Loops in NodeJS

I’ve written before about how it’s better to write straightforward code than trying to be clever and pre-optimize. Another example of where this rule is true is the cost of iteration between different styles of array loops in JavaScript when executed within NodeJS.

Today we’re going to look at loop performance. Specifically, we’re going to look at the time performance (as opposed to memory cost) of different styles of loops as executed on NodeJS v0.12.0 using a 1.4 GHz Intel Core I5 (I5-4260U). We’ll be using a fairly trivial task inside of the loop (adding two integers) so as to focus on the effect that different styles of loop definitions. The test involves a few different loop styles, a basic for loop, a basic while loop, loops with pre–computed end lengths, a couple more exotic loops styles for flavor.

Before getting to the results, a couple notes on the test itself. Each loop test uses a fresh copy of an array of integers. For the test results listed below the array had 1 million integers. Additionally, the runtime of each loop is the average of 100 trails of against the 1 million element array. For a detailed look at the code used to execute the test take a look at the linked GitHub Gist.

# Loop Type Runtime Time relative to basic for-loop
1 while(++idx < precomputedLength) 1.23 ms -0.03
2 for(idx = 0; idx < array.length; idx++) 1.26 ms N/A
3 for(idx = 0; idx < precomputedLength; idx++) 1.25 ms -0.01
4 for(idx = length -1; idx >= 0; idx–) 1.27 ms -0.01
5 while (idx < preComputedLength) { …; idx++ } 1.26 ms 0.00
6 while (idx–) 1.26 ms 0.00

Before moving onto a discussion of the results it is worth noting that the results from this test were variable enough and close enough between different loop types that the “fastest” loop type changed every time I ran the test! It just happened that the results that ended up recorded here show a while loop with a prefix incrementer as the fastest.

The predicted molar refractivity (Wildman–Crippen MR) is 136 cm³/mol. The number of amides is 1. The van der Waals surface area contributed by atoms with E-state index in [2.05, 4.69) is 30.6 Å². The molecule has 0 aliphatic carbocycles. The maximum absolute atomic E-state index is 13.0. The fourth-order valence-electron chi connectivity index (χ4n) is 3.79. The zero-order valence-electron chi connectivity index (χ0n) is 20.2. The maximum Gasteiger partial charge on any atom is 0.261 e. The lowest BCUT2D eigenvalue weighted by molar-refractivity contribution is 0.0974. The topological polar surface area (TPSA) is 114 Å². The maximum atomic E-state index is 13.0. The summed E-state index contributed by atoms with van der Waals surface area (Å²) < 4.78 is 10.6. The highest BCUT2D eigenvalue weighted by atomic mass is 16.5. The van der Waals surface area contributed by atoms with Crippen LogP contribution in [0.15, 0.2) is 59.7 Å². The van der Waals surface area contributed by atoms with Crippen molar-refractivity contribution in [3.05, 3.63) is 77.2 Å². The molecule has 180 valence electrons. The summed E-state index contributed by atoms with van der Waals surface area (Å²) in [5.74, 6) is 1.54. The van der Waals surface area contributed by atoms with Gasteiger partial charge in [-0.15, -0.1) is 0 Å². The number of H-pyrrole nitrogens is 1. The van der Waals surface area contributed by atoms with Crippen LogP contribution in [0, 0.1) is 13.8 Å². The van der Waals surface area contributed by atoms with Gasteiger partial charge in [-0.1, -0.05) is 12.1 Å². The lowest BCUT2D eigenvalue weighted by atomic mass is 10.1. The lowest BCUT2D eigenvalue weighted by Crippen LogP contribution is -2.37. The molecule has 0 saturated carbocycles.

As before, the salient point here is the miniscule difference between all of the loop types; we are looking at hundredths of a millisecond as the differentiator between the loop types. I have to give kudos to the Google V8 team for creating a JIT compiler that is able to emit nearly performance equivalent native code for 6 different ways of defining a loop. What’s great about this is that in NodeJS I can always use the most straightforward way of iterating through an array (the second loop type above) without really worrying about any performance implications.

It’s great to use the most basic kind of for–loop because it makes the code much less likely of needing to be explained. A loop structure that starts with something like while(++idx < precomputedLength), however, may need explanation and may cause the reader to get districted from what the loop is accomplishing. Since code is often written, and then read, and maybe rewritten, then read, and read, and read, etc it is important to make code easy to read. One way of accomplishing readability is to use common control flow structures, like our basic for–loop above. It is then very nice to see that the most basic of array iteration is on par in terms of executing time with other, more esoteric means of iterating through an array.


I want to emphasize that the above results are relevant to NodeJS running on a server. The performance of these different loop types may vary when run in web browsers. As always, when performance testing be sure to test in the environment in which the application will run.